The federal election campaign is on and the political parties are busy rolling out their platforms. But there is one topic that is unlikely to be mentioned by our political leaders: Canada’s dismal track record on productivity – and what we might do about it.
| || ||Glen Hodgson |
Senior Vice-President and Chief Economist
Forecasting and Analysis
Originally published in the Globe and Mail on June 17, 2015.
The federal election campaign is on and the political parties are busy rolling out their platforms. But there is one topic that is unlikely to be mentioned by our political leaders: Canada’s dismal track record on productivity—and what we might do about it.
For nearly three decades, growth in Canadian productivity (at its simplest, output measured in dollars per hour worked) has lagged behind productivity growth in the United States and other major industrial countries. This productivity gap, and its root causes, have been well documented in research by the Conference Board of Canada over the years. The result of lagging productivity growth is a significant gap in per capita income that has opened up between Canadians and Americans—estimated at $7,000 per capita, and rising.
Productivity is about working smarter, not working harder, and is arguably the best way to increase real incomes and wealth. The rising stars in the global economy—countries like South Korea, Singapore and China—have all been carried upward by strong growth in productivity.
The unwillingness to discuss and debate Canada’s dismal productivity performance is a frustration to economists, since robust productivity growth is central to sustainable wealth creation. Why are our political leaders so reluctant to talk about productivity? We see two main reasons.
First, productivity is a complex concept. It can be hard to explain to the broad electorate, and there is no quick fix. Why take ownership of a concept that’s hard to sell and to resolve?
Second, improving Canadian productivity growth would inevitably require changes to how we organize our economy and society. Such policy changes would create many potential small winners, and a few big losers.
While large numbers of Canadians would benefit from policy reforms that boost productivity, certain groups and individuals are bound to lose existing advantages. The losers would protest loudly—and few political leaders appear eager to take on these negatively-affected interest groups in order to address the vague concept of productivity.
Yet without faster productivity growth, the Canada–U.S. income gap will likely continue to grow. More importantly, it will be increasingly difficult to sustain the standard of living to which Canadians are accustomed. Services like high quality publicly-funded health care may not be sustainable without stronger Canadian productivity growth, especially in the face of slowing labour force growth due to aging demographics, combined with decades of lower fertility rates. The labour force participation rate is already dropping, which will pull our economic growth potential downward to 2 per cent annually or lower unless we find a new source of dynamism—such as faster productivity growth.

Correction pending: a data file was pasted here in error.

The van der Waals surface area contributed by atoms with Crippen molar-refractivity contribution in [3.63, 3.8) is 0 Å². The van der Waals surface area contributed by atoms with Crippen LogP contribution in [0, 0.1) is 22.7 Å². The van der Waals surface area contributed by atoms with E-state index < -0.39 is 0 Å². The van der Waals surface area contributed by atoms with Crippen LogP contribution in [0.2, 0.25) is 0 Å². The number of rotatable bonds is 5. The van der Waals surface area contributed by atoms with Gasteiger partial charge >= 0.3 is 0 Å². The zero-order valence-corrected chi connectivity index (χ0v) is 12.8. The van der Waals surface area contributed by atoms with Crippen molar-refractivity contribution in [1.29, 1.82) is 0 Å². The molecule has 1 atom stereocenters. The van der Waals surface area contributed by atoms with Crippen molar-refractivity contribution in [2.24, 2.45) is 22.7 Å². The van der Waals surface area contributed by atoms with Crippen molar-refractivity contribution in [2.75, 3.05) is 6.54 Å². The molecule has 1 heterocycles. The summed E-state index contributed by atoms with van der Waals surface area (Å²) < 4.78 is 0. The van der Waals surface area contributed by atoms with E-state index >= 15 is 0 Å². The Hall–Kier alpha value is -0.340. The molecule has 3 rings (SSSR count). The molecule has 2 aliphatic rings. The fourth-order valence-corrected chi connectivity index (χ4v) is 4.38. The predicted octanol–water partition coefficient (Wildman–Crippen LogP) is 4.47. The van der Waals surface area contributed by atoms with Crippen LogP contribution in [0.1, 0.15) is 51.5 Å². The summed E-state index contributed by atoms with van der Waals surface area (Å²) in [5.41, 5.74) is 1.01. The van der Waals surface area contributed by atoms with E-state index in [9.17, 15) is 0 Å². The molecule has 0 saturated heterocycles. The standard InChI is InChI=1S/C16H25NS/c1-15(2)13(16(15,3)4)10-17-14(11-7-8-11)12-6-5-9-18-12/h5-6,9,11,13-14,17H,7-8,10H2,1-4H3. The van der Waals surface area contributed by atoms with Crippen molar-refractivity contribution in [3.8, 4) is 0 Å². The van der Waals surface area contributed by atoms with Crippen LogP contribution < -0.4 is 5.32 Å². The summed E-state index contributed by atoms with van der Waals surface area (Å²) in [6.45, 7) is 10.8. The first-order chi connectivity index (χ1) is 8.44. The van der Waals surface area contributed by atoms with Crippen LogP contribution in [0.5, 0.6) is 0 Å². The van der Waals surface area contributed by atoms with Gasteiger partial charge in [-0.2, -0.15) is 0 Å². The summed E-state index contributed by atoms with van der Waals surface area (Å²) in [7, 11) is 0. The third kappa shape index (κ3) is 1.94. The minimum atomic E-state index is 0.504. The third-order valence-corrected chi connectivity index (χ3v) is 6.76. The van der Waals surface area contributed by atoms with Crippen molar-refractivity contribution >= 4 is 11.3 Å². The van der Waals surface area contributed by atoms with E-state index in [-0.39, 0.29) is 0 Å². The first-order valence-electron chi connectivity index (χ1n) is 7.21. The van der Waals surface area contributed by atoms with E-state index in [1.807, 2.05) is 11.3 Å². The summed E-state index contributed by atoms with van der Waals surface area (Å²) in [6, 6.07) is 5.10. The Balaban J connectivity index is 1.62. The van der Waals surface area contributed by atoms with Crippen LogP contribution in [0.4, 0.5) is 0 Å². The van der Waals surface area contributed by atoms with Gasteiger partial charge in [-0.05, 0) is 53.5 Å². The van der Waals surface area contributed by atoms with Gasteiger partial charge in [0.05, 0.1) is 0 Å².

Moreover, Canada’s productivity growth rate is unlikely to get better on its own. The respected academic economist Robert Gordon of Northwestern University has projected a sustained period of chronic slower productivity growth for industrial countries. He argues the inventions and innovations that boosted productivity in the past—ranging from indoor plumbing and electrification, to the internal combustion engine, and extending to the computer and space race spinoffs—are now far behind us. The Internet and digitization have created a revolution in how we access and use information, but their contribution to productivity growth has been remarkably short-lived. If Mr. Gordon is correct, it is all the more important to create the most productivity-supportive environment possible in Canada.
What would a Canadian productivity agenda look like? Based on extensive research by The Conference Board of Canada, it would include:
investment in education, skills and lifelong learning as a top priority;
- elimination of internal trade barriers;
- commitment to tax reform and simplification, to improve incentives and cut compliance costs;
- ramping up public infrastructure investment significantly, especially in cities;
- the design and implementation of a detailed innovation strategy for governments and business;
- a comprehensive free-trade agenda;
- further reduction in barriers to foreign investment;
- pricing carbon in order to fuel innovation in the low-carbon economy.
Some of these elements have seen policy action in recent years, but there is not a comprehensive agenda.
Productivity is critical to Canada’s future economic prosperity. Some political observers may see it as “too important” to be discussed during an election campaign. In our view, it is too important to be avoided.